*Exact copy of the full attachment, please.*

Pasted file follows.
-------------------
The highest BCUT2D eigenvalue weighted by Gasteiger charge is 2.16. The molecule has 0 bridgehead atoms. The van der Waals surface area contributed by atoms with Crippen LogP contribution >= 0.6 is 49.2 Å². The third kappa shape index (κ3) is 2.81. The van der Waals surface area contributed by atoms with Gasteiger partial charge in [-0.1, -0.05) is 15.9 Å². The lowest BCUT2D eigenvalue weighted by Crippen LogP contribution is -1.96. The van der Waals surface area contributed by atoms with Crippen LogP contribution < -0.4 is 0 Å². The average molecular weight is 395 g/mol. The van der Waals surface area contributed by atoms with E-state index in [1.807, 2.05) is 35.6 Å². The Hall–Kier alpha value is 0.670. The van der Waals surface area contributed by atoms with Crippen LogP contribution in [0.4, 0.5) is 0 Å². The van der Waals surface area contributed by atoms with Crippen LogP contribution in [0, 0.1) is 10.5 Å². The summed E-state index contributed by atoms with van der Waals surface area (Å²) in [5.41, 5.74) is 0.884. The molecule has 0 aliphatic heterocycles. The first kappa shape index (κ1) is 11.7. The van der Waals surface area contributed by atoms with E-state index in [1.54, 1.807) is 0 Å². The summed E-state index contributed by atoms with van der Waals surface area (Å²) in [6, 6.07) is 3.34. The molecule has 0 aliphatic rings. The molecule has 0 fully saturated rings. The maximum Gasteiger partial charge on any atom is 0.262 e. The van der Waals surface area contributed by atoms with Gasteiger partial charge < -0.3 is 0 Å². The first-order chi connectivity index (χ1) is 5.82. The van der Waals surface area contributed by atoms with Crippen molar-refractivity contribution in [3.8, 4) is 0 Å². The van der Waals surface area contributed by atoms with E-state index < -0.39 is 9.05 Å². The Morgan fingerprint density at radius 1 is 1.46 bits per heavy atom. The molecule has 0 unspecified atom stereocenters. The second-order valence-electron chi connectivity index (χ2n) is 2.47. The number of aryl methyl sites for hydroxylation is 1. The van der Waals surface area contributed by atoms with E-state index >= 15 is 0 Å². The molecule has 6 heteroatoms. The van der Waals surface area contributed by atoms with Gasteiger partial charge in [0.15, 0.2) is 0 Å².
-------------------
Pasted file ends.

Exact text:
The highest BCUT2D eigenvalue weighted by Gasteiger charge is 2.16. The molecule has 0 bridgehead atoms. The van der Waals surface area contributed by atoms with Crippen LogP contribution >= 0.6 is 49.2 Å². The third kappa shape index (κ3) is 2.81. The van der Waals surface area contributed by atoms with Gasteiger partial charge in [-0.1, -0.05) is 15.9 Å². The lowest BCUT2D eigenvalue weighted by Crippen LogP contribution is -1.96. The van der Waals surface area contributed by atoms with Crippen LogP contribution < -0.4 is 0 Å². The average molecular weight is 395 g/mol. The van der Waals surface area contributed by atoms with E-state index in [1.807, 2.05) is 35.6 Å². The Hall–Kier alpha value is 0.670. The van der Waals surface area contributed by atoms with Crippen LogP contribution in [0.4, 0.5) is 0 Å². The van der Waals surface area contributed by atoms with Crippen LogP contribution in [0, 0.1) is 10.5 Å². The summed E-state index contributed by atoms with van der Waals surface area (Å²) in [5.41, 5.74) is 0.884. The molecule has 0 aliphatic heterocycles. The first kappa shape index (κ1) is 11.7. The van der Waals surface area contributed by atoms with E-state index in [1.54, 1.807) is 0 Å². The summed E-state index contributed by atoms with van der Waals surface area (Å²) in [6, 6.07) is 3.34. The molecule has 0 aliphatic rings. The molecule has 0 fully saturated rings. The maximum Gasteiger partial charge on any atom is 0.262 e. The van der Waals surface area contributed by atoms with Gasteiger partial charge < -0.3 is 0 Å². The first-order chi connectivity index (χ1) is 5.82. The van der Waals surface area contributed by atoms with Crippen molar-refractivity contribution in [3.8, 4) is 0 Å². The van der Waals surface area contributed by atoms with E-state index < -0.39 is 9.05 Å². The Morgan fingerprint density at radius 1 is 1.46 bits per heavy atom. The molecule has 0 unspecified atom stereocenters. The second-order valence-electron chi connectivity index (χ2n) is 2.47. The number of aryl methyl sites for hydroxylation is 1. The van der Waals surface area contributed by atoms with E-state index >= 15 is 0 Å². The molecule has 6 heteroatoms. The van der Waals surface area contributed by atoms with Gasteiger partial charge in [0.15, 0.2) is 0 Å².